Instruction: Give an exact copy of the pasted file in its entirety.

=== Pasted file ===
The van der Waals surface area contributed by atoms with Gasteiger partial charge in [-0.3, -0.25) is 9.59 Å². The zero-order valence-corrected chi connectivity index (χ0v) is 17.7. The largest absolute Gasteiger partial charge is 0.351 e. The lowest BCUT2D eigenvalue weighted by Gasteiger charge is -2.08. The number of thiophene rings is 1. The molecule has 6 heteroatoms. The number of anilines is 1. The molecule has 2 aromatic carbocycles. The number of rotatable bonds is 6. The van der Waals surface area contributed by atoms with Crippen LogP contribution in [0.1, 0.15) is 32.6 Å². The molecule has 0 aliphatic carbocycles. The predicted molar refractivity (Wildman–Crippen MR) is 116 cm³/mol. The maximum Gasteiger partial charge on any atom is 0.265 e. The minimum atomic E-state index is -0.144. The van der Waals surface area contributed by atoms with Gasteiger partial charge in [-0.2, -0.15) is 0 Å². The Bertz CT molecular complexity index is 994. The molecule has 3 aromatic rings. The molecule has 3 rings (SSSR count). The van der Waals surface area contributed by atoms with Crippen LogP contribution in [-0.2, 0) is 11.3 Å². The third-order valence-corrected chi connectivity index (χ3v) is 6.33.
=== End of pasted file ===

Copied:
The van der Waals surface area contributed by atoms with Gasteiger partial charge in [-0.3, -0.25) is 9.59 Å². The zero-order valence-corrected chi connectivity index (χ0v) is 17.7. The largest absolute Gasteiger partial charge is 0.351 e. The lowest BCUT2D eigenvalue weighted by Gasteiger charge is -2.08. The number of thiophene rings is 1. The molecule has 6 heteroatoms. The number of anilines is 1. The molecule has 2 aromatic carbocycles. The number of rotatable bonds is 6. The van der Waals surface area contributed by atoms with Crippen LogP contribution in [0.1, 0.15) is 32.6 Å². The molecule has 0 aliphatic carbocycles. The predicted molar refractivity (Wildman–Crippen MR) is 116 cm³/mol. The maximum Gasteiger partial charge on any atom is 0.265 e. The minimum atomic E-state index is -0.144. The van der Waals surface area contributed by atoms with Gasteiger partial charge in [-0.2, -0.15) is 0 Å². The Bertz CT molecular complexity index is 994. The molecule has 3 aromatic rings. The molecule has 3 rings (SSSR count). The van der Waals surface area contributed by atoms with Crippen LogP contribution in [-0.2, 0) is 11.3 Å². The third-order valence-corrected chi connectivity index (χ3v) is 6.33.